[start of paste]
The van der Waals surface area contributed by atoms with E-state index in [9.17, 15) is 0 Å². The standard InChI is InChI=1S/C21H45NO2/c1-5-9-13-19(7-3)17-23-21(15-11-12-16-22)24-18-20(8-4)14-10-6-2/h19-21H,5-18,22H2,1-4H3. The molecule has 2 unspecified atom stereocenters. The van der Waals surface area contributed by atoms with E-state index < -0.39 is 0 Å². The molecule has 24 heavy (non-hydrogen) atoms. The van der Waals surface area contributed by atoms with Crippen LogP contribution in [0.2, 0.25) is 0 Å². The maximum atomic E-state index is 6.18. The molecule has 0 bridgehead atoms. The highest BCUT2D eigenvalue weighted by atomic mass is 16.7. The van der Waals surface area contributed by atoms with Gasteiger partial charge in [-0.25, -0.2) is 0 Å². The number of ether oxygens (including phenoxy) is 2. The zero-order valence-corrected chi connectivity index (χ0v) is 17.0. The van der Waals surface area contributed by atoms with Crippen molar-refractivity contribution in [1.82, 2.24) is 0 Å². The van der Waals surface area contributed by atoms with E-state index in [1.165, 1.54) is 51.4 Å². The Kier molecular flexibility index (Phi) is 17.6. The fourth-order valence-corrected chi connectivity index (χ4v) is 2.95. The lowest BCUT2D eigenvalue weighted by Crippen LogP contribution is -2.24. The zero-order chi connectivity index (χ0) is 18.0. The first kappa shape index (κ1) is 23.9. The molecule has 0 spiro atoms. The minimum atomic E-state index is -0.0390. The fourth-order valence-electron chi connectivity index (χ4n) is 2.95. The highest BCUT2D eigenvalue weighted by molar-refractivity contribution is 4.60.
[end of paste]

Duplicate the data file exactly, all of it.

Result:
The van der Waals surface area contributed by atoms with E-state index in [9.17, 15) is 0 Å². The standard InChI is InChI=1S/C21H45NO2/c1-5-9-13-19(7-3)17-23-21(15-11-12-16-22)24-18-20(8-4)14-10-6-2/h19-21H,5-18,22H2,1-4H3. The molecule has 2 unspecified atom stereocenters. The van der Waals surface area contributed by atoms with E-state index < -0.39 is 0 Å². The molecule has 24 heavy (non-hydrogen) atoms. The van der Waals surface area contributed by atoms with Crippen LogP contribution in [0.2, 0.25) is 0 Å². The maximum atomic E-state index is 6.18. The molecule has 0 bridgehead atoms. The highest BCUT2D eigenvalue weighted by atomic mass is 16.7. The van der Waals surface area contributed by atoms with Gasteiger partial charge in [-0.25, -0.2) is 0 Å². The number of ether oxygens (including phenoxy) is 2. The zero-order valence-corrected chi connectivity index (χ0v) is 17.0. The van der Waals surface area contributed by atoms with Crippen molar-refractivity contribution in [1.82, 2.24) is 0 Å². The van der Waals surface area contributed by atoms with E-state index in [1.165, 1.54) is 51.4 Å². The Kier molecular flexibility index (Phi) is 17.6. The fourth-order valence-corrected chi connectivity index (χ4v) is 2.95. The lowest BCUT2D eigenvalue weighted by Crippen LogP contribution is -2.24. The zero-order chi connectivity index (χ0) is 18.0. The first kappa shape index (κ1) is 23.9. The molecule has 0 spiro atoms. The minimum atomic E-state index is -0.0390. The fourth-order valence-electron chi connectivity index (χ4n) is 2.95. The highest BCUT2D eigenvalue weighted by molar-refractivity contribution is 4.60.